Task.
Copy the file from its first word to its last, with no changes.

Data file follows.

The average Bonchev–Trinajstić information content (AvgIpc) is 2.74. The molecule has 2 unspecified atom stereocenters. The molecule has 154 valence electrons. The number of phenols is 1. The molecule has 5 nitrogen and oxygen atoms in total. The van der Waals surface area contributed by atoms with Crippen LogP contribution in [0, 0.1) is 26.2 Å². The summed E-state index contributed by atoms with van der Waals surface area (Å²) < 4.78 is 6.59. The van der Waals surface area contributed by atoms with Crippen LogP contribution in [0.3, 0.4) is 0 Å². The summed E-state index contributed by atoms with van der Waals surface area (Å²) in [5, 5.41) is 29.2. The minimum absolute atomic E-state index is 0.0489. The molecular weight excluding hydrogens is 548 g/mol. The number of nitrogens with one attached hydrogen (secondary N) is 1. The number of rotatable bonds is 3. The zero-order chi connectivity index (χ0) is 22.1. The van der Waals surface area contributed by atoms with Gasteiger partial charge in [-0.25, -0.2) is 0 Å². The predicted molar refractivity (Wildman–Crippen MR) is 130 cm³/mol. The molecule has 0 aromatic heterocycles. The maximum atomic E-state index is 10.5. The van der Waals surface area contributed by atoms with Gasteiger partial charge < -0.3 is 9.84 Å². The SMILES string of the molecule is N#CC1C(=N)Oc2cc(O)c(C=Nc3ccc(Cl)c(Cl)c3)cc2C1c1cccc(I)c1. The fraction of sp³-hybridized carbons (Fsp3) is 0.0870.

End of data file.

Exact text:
The average Bonchev–Trinajstić information content (AvgIpc) is 2.74. The molecule has 2 unspecified atom stereocenters. The molecule has 154 valence electrons. The number of phenols is 1. The molecule has 5 nitrogen and oxygen atoms in total. The van der Waals surface area contributed by atoms with Crippen LogP contribution in [0, 0.1) is 26.2 Å². The summed E-state index contributed by atoms with van der Waals surface area (Å²) < 4.78 is 6.59. The van der Waals surface area contributed by atoms with Crippen LogP contribution in [0.3, 0.4) is 0 Å². The summed E-state index contributed by atoms with van der Waals surface area (Å²) in [5, 5.41) is 29.2. The minimum absolute atomic E-state index is 0.0489. The molecular weight excluding hydrogens is 548 g/mol. The number of nitrogens with one attached hydrogen (secondary N) is 1. The number of rotatable bonds is 3. The zero-order chi connectivity index (χ0) is 22.1. The van der Waals surface area contributed by atoms with Gasteiger partial charge in [-0.25, -0.2) is 0 Å². The predicted molar refractivity (Wildman–Crippen MR) is 130 cm³/mol. The molecule has 0 aromatic heterocycles. The maximum atomic E-state index is 10.5. The van der Waals surface area contributed by atoms with Gasteiger partial charge < -0.3 is 9.84 Å². The SMILES string of the molecule is N#CC1C(=N)Oc2cc(O)c(C=Nc3ccc(Cl)c(Cl)c3)cc2C1c1cccc(I)c1. The fraction of sp³-hybridized carbons (Fsp3) is 0.0870.